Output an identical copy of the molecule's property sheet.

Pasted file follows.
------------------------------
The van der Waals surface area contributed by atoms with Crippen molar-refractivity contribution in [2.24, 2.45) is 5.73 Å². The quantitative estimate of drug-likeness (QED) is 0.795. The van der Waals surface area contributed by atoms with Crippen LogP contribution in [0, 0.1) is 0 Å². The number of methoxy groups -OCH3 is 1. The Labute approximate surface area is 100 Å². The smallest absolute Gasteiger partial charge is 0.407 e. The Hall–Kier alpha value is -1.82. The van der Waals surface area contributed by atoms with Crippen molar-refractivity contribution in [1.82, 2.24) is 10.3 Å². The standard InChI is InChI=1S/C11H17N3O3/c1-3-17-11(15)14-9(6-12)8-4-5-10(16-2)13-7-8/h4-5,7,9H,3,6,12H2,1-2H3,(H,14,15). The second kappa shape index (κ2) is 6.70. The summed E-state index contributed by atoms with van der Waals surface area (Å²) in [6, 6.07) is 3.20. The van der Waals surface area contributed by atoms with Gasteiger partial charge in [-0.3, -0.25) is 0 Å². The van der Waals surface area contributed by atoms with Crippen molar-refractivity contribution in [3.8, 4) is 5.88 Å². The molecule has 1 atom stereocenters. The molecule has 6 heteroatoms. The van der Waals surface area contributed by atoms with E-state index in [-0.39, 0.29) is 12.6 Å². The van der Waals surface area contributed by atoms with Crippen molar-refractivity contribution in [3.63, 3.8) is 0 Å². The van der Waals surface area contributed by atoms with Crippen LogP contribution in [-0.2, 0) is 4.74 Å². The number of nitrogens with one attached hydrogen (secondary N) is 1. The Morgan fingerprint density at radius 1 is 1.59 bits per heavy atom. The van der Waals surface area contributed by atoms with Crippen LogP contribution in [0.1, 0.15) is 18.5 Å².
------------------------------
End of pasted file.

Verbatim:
The van der Waals surface area contributed by atoms with Crippen molar-refractivity contribution in [2.24, 2.45) is 5.73 Å². The quantitative estimate of drug-likeness (QED) is 0.795. The van der Waals surface area contributed by atoms with Crippen LogP contribution in [0, 0.1) is 0 Å². The number of methoxy groups -OCH3 is 1. The Labute approximate surface area is 100 Å². The smallest absolute Gasteiger partial charge is 0.407 e. The Hall–Kier alpha value is -1.82. The van der Waals surface area contributed by atoms with Crippen molar-refractivity contribution in [1.82, 2.24) is 10.3 Å². The standard InChI is InChI=1S/C11H17N3O3/c1-3-17-11(15)14-9(6-12)8-4-5-10(16-2)13-7-8/h4-5,7,9H,3,6,12H2,1-2H3,(H,14,15). The second kappa shape index (κ2) is 6.70. The summed E-state index contributed by atoms with van der Waals surface area (Å²) in [6, 6.07) is 3.20. The van der Waals surface area contributed by atoms with Gasteiger partial charge in [-0.3, -0.25) is 0 Å². The van der Waals surface area contributed by atoms with Crippen molar-refractivity contribution in [3.8, 4) is 5.88 Å². The molecule has 1 atom stereocenters. The molecule has 6 heteroatoms. The van der Waals surface area contributed by atoms with E-state index in [-0.39, 0.29) is 12.6 Å². The van der Waals surface area contributed by atoms with Crippen molar-refractivity contribution in [3.63, 3.8) is 0 Å². The van der Waals surface area contributed by atoms with Crippen LogP contribution in [-0.2, 0) is 4.74 Å². The number of nitrogens with one attached hydrogen (secondary N) is 1. The Morgan fingerprint density at radius 1 is 1.59 bits per heavy atom. The van der Waals surface area contributed by atoms with Crippen LogP contribution in [0.1, 0.15) is 18.5 Å².